• Adding mango can make your salsa sweeter. 
  • Tomatillos will bring a bit of warmth to the sauce.
  • Avocados add a creamy texture to the salsa with a nutty, earthy taste. 
  • Cucumbers will bring a cool, nice touch to the sauce but nothing spicy, of course.

3. Sprinkle Some Cornstarch

Scoop Of Cornstarch

Besides the above options, adding cornstarch to your salsa to thicken it is a well-known solution. 

However, you need to be accurate when adding cornstarch to get the desired consistency. Here are the steps you need to follow precisely:

  • In a bowl, place one tablespoon of cornstarch for every cup of salsa and add an equal amount of water.
  • Stir the salsa, the cornstarch, and water well until they form a pasty texture. 
  • Move the mixture into a saucepan and place it on a stove.
  • Set the stove to low or medium heat and bring the mixture to a simmer for a minute or two.
  • Whisk the mixture while on the stove every few seconds.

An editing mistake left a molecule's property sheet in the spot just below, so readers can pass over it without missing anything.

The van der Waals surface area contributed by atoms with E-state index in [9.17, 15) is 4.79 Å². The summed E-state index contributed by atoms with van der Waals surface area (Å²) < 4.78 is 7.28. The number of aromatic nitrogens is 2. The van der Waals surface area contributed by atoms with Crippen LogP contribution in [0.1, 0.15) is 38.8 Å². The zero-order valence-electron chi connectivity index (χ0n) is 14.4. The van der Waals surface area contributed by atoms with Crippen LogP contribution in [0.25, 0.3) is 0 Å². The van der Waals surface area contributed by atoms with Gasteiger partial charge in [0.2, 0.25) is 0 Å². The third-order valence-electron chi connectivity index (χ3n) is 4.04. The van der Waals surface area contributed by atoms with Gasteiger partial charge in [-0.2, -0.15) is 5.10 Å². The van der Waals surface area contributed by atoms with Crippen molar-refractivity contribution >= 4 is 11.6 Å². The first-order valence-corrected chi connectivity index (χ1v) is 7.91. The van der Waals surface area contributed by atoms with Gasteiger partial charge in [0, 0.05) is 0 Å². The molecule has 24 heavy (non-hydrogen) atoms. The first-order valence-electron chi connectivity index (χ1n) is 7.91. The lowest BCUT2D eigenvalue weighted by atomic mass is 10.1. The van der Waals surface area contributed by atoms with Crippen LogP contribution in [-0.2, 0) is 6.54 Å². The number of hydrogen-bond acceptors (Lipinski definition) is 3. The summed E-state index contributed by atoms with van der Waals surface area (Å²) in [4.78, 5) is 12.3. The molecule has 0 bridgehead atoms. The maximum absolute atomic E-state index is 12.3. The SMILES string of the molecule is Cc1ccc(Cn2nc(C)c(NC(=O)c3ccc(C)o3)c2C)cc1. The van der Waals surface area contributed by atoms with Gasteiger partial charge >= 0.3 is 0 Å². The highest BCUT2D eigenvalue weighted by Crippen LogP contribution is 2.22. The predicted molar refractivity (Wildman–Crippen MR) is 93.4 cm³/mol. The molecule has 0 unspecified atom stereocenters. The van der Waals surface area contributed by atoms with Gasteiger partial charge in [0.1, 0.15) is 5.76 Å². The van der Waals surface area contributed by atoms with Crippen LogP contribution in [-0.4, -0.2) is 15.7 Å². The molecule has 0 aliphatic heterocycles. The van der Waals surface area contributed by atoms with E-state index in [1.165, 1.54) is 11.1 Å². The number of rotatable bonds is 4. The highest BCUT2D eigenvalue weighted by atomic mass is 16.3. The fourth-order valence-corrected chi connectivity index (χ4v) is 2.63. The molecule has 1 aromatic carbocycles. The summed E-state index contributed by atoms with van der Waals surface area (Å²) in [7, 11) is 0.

• Increase the stove temperature and bring the salsa to boil for 30 to 60 seconds maximum. Make sure not to boil the sauce for more than one minute!
  • After boiling the salsa, remove it from the stove and check its consistency.
  • If it’s reached the desired consistency, well done. If not, repeat the previous procedures until you get it. Keep your herbs and seasonings next to you, so you can adjust the salsa’s flavor if need be.

Final Thoughts

By now, you know how to thicken your salsa using different ways. Remember that the perfect salsa consistency starts with picking the optimal tomato and preparing it well. 

If your salsa turns watery after preparing it, you can use some additions to improve its consistency. 

Things like tomato paste, cornstarch, and some vegetables and fruits can be great for this purpose.

That said, when using any of the additions mentioned above, it’s vital to use them with the proper amounts to get satisfying results. This means to always start low, check your salsa’s flavor and texture, then add more if it needs it. Good luck!